February 9, 2012
Esks receivers must deal with loss of Ray
By GERRY MODDEJONGE, QMI Agency
You take the good, you take the bad, you take them both and there you have the job of the Edmonton Eskimos new receivers coach.
While former Eskimos receiver Derrell ‘Mookie’ Mitchell has inherited a skilled and athletic group of playmakers, the facts of life heading into the 2012 CFL season is theirs will be the unit most affected by the off-season trade that sent Ricky Ray to the Toronto Argonauts.
After all, they will no longer be on the receiving end of passes from the 10-year CFL veteran and future Hall of Famer.
“That’s the part that’s going to be a battle for me,” said Mitchell, a long-time Argos and Eskimos receiver who won the 2005 Grey Cup with Edmonton. “The one thing that I’ve started doing with my guys is making the phone calls now and letting them know that, ‘It’s part of the business, so guys, we’ve got to be professional. We have to move on.’ ”
At the same time, Mitchell is coming in at a time when the club is turning the page on the Ray era, getting in on the ground level of setting up their new aerial attack.
“I still have a young group in my receiver corps,” Mitchell said of a group led by slotbacks Fred Stamps and Adarius Bowman, who tied for the team lead with 1,153 receiving yards. “Those guys have a lot to learn and there is a lot of talent there.
“The huge thing that I told (head) coach Kavis (Reed) is I want the bulk of my guys back because the less teaching there is, the better.”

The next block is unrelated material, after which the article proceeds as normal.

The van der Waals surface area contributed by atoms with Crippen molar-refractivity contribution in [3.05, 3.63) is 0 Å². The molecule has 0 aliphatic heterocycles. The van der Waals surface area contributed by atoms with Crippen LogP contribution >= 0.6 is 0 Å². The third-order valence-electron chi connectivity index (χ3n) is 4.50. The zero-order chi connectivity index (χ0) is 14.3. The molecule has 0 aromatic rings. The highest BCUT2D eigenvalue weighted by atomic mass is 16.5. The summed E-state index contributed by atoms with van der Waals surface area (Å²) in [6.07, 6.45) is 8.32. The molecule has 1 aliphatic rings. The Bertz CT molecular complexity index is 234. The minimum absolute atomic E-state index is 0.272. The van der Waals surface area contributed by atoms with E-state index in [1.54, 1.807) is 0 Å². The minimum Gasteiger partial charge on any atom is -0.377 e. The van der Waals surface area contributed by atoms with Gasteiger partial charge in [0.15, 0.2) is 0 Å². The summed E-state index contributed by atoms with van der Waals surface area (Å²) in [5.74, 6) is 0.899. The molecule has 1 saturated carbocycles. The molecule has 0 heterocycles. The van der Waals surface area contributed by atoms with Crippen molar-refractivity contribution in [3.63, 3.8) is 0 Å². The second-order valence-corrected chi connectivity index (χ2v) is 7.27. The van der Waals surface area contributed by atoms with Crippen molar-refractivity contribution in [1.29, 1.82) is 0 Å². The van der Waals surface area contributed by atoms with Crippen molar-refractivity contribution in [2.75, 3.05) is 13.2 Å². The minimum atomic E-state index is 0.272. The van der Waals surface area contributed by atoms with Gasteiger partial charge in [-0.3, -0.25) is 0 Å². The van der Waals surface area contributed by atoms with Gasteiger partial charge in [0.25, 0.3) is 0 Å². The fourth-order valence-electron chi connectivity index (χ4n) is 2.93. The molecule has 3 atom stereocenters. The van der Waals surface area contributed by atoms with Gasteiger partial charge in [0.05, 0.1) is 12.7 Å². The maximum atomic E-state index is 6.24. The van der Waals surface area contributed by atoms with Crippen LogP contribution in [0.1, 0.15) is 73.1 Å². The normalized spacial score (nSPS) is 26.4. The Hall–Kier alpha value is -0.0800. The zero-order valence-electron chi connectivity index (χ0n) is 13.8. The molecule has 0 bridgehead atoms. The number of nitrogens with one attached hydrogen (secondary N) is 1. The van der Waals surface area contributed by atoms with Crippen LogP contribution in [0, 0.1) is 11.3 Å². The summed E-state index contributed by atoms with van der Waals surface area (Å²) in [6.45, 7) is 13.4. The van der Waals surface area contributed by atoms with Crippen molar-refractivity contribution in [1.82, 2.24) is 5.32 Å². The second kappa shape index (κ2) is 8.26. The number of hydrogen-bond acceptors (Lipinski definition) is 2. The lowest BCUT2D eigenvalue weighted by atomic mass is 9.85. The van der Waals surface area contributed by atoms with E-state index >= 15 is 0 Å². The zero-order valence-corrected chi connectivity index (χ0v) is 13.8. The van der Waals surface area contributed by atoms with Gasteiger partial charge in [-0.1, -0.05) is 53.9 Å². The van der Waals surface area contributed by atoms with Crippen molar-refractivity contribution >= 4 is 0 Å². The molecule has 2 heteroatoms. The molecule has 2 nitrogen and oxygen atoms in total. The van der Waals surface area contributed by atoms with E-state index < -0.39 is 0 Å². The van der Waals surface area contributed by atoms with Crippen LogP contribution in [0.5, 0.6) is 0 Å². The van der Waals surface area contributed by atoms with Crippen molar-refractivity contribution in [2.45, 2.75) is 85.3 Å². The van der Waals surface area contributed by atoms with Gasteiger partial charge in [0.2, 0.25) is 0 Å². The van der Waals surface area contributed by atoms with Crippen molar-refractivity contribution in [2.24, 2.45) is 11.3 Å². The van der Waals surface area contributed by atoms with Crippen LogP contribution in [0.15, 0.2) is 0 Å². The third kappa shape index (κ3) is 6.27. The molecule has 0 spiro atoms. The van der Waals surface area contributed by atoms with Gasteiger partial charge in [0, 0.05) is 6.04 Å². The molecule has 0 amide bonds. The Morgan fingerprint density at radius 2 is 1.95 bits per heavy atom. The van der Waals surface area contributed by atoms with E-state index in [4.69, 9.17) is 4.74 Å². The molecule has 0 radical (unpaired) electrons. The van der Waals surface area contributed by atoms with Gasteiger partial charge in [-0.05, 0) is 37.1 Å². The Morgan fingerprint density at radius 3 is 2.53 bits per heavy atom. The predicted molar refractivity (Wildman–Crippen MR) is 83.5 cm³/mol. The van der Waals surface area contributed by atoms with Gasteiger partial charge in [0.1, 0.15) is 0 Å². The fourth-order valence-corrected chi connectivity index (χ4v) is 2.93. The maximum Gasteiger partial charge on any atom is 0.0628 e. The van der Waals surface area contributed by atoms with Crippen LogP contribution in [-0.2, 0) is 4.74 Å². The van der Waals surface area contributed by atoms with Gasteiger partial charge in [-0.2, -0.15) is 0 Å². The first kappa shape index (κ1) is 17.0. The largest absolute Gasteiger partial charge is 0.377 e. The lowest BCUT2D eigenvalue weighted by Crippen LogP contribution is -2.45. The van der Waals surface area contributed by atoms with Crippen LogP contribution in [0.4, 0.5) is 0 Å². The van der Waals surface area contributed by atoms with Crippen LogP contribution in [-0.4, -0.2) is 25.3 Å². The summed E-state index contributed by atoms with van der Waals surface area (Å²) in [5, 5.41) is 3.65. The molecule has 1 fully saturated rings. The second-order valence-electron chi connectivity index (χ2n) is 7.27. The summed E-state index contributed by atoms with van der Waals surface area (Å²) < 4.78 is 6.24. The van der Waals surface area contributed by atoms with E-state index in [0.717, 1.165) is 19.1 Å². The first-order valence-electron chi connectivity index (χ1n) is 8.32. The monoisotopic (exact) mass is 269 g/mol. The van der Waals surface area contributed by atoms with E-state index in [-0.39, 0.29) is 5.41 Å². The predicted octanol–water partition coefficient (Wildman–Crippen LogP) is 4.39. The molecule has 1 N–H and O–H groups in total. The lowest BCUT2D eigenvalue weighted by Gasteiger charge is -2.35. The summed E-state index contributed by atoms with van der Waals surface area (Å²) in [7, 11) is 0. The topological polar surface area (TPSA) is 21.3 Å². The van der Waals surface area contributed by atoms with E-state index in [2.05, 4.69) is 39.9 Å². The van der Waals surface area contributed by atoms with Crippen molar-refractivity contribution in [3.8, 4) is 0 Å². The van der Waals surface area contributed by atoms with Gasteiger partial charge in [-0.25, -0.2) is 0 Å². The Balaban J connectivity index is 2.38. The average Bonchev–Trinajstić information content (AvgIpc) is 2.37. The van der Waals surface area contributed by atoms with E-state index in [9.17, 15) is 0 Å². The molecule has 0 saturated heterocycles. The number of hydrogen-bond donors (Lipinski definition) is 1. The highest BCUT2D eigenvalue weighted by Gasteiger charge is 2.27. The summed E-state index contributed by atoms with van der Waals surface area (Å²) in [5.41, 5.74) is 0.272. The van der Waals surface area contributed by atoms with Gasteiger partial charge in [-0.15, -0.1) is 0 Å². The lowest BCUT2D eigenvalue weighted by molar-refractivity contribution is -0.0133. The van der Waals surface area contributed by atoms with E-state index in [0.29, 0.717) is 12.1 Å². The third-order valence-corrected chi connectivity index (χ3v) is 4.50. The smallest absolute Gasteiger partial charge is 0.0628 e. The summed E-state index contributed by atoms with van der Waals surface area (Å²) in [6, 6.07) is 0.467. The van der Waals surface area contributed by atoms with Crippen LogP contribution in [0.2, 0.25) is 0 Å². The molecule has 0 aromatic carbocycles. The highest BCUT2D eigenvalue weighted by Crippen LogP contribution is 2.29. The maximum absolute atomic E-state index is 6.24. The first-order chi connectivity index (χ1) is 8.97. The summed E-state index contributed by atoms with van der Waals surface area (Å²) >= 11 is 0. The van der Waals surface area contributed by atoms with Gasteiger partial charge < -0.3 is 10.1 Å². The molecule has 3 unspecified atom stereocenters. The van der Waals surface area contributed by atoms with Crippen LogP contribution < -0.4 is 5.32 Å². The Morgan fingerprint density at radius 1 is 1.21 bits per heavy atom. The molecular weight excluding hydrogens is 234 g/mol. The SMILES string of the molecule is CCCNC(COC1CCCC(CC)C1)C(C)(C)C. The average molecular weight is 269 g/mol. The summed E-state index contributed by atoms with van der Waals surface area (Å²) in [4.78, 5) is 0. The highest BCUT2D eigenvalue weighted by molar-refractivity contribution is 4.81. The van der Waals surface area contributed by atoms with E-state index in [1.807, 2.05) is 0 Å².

Especially with adjusting to a new quarterback in Steven Jyles, who returns to the Eskimos for his second stint with the club — except this time, he comes into training camp this spring as the starter.
“There is going to be a huge adjustment because Ricky had more of a touch on his pass, where Steve has a little more zip ,” said Mitchell, who will see some relief in the passing game due to the emergence of a rushing attack that came into its own last season.
With most outstanding Canadian Jerome Messam coming off a 1,000-yard season and American rusher Hugh Charles joining the backfield late last year, the Eskimos are focusing on improving an offensive line built towards chewing up yards on the ground as much as protecting the pocket.
“From the offensive standpoint, we’re so excited about the new things that we’re going to try to implement this off-season and going into the season,” Mitchell said. “We’ve got running backs that can start anywhere in this league, so those guys are going to be huge for our passing game.”
Mitchell joins a coaching staff where seven of its nine members, including Reed, all played professionally at the position they now instruct.
“There is a familiarity there, we understand each other’s styles,” Reed said. “Not that someone who hasn’t played the position can’t coach it, but it helps tremendously because players will see immediate respect in terms of what you are teaching them because you’ve done it.
“You are not asking them to do something you, yourself, haven’t done.”